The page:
Coastal wetlands are of vital ecological and socio-economic significance. Coastal wetlands in Southern California have declined by 70 to 75 percent and many of those remaining are degraded (California Coastal Conservancy, 1999). Much of the planet's life depends on the existence of wetlands (California Resources Agency, 1999). Wetlands serve many important functions including maintaining water quality by operating as filters to remove pollutants and sediments from moving waters; flood control and groundwater recharge and discharge via slow wetland throughflow; erosion control and shoreline anchoring; habitat for fish and wildlife, including special status species; and human recreational use.

Ormond Beach has been identified as a priority wetland restoration site under the Southern California Wetlands Recovery Project (SCWRP), a partnership of public agencies working cooperatively to acquire, restore, and enhance coastal wetlands and watersheds between Point Conception and the international border with Mexico (California Coastal Conservancy, 1999). The goal of the SCWRP is to accelerate the pace, the extent, and the effectiveness of coastal wetland restoration in Southern California by developing and implementing a regional prioritization plan for the acquisition, restoration, and enhancement of Southern California's coastal wetlands and watersheds.

Under the SCWRP, the Ormond Beach project involves acquiring and restoring approximately 660-acres of wetlands and dunes parcels currently owned by Southern California Edison (SCE) and utilized for numerous purposes including industry and agriculture. A restoration plan has been completed for this site and preliminary costs of this restoration project, which include acquisition and restoration, are estimated to be $1.5 million (Jones & Stokes, 1995).

A component of the proposed restoration may involve the connection of South Ormond Beach, via the Oxnard Drain, to the Mugu Lagoon tidal channel located on the adjacent U.S. Naval Air Station (NAS). The restoration plan maintains that re-establishment of this flow is necessary to attain the highest level of wetland restoration. The success of the Ormond Beach restoration will be largely dependent on determining both the optimal alternative for managing the contaminated sediments in the Oxnard Drain and the feasibility of restoring tidal flow.

The goal of the Project is to provide a standard to which other proposed wetlands restoration projects in similar environments can be compared to determine their viability and value.

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Technical Scope

Mission Statement
The mission of the South Ormond Beach Wetland Restoration Project is to determine the hydrologic and economic feasibility of restoring tidal influence to South Ormond Beach via Mugu Lagoon with minimal ecological impact from contaminants.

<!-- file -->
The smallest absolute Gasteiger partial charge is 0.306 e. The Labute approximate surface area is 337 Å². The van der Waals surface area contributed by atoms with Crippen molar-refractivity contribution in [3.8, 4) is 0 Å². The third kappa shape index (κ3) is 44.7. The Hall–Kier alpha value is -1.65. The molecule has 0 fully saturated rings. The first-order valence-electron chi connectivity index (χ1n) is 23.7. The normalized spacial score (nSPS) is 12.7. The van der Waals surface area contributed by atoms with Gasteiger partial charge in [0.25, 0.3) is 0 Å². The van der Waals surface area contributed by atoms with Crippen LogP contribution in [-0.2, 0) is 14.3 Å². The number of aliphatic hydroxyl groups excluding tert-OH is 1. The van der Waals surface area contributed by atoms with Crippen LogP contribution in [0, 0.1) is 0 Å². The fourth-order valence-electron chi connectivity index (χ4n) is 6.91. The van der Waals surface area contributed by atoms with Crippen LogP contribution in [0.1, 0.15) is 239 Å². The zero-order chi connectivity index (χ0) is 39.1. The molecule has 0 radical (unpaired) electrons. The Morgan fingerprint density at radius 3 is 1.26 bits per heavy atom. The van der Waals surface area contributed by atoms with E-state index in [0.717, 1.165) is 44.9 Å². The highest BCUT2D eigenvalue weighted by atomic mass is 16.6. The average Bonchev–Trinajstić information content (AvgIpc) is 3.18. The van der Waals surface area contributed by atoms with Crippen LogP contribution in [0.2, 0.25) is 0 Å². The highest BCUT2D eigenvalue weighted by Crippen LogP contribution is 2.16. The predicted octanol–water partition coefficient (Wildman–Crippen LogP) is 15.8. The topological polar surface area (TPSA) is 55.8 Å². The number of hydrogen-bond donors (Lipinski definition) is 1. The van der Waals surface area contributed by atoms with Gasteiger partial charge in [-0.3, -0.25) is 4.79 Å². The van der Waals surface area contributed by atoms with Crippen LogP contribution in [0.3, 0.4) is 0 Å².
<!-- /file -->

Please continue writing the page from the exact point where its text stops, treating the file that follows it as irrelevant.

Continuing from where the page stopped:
Project Components
The scope of the project has several components as outlined below in their anticipated order of completion:

Model Water Circulation: Potential routing plans to connect South Ormond Beach with Mugu Lagoon will be examined. Water flow patterns, following connection of the Oxnard Drain to Mugu Lagoon, will be determined. Specifically, the anticipated extent of tidal influence at South Ormond Beach will be studied. This will be accomplished by analyzing existing tidal flow data and assessing the hydrological impact through a quantitative evaluation. Data will be incorporated into a computer model that depicts anticipated water circulation patterns. Other hydrologic restoration methods, such as those in the prepared management plans for the area, will be addressed but not specifically evaluated.

Fate and Transport of Pollutants: Previous investigations have indicated that sediments in the Oxnard Drain and Mugu Lagoon are contaminated with organochlorine pesticides, PCBs, and heavy metals (Jones & Stokes, 1995). By reviewing existing data, we will estimate the current mass of contaminants in these sediments. We will focus on the contaminants that are persistent, found in large concentrations, or have significant toxicological effects on special-status species. If current data is insufficient, sampling of the Oxnard Drain and Mugu Lagoon will be carried out to determine contaminants present. Equilibrium distributions of these pollutants under various scenarios will be simulated. Future fate and transport of these contaminants will be predicted based on the modeled water circulation and sediment transport patterns.